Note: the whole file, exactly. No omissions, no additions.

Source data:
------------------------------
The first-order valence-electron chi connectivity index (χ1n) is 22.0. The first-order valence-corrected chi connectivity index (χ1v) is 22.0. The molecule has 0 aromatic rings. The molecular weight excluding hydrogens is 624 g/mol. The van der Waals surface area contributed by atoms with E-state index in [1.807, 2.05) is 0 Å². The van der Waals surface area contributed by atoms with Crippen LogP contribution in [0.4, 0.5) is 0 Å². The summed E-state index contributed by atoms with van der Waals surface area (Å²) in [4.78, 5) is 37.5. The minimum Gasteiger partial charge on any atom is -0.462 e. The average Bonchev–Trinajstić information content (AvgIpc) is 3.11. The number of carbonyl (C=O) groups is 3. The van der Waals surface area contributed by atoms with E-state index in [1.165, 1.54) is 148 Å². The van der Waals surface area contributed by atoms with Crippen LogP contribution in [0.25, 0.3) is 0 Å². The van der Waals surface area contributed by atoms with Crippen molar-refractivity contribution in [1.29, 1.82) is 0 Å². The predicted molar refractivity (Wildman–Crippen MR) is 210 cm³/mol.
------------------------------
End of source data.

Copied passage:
The first-order valence-electron chi connectivity index (χ1n) is 22.0. The first-order valence-corrected chi connectivity index (χ1v) is 22.0. The molecule has 0 aromatic rings. The molecular weight excluding hydrogens is 624 g/mol. The van der Waals surface area contributed by atoms with E-state index in [1.807, 2.05) is 0 Å². The van der Waals surface area contributed by atoms with Crippen LogP contribution in [0.4, 0.5) is 0 Å². The summed E-state index contributed by atoms with van der Waals surface area (Å²) in [4.78, 5) is 37.5. The minimum Gasteiger partial charge on any atom is -0.462 e. The average Bonchev–Trinajstić information content (AvgIpc) is 3.11. The number of carbonyl (C=O) groups is 3. The van der Waals surface area contributed by atoms with E-state index in [1.165, 1.54) is 148 Å². The van der Waals surface area contributed by atoms with Crippen LogP contribution in [0.25, 0.3) is 0 Å². The van der Waals surface area contributed by atoms with Crippen molar-refractivity contribution in [1.29, 1.82) is 0 Å². The predicted molar refractivity (Wildman–Crippen MR) is 210 cm³/mol.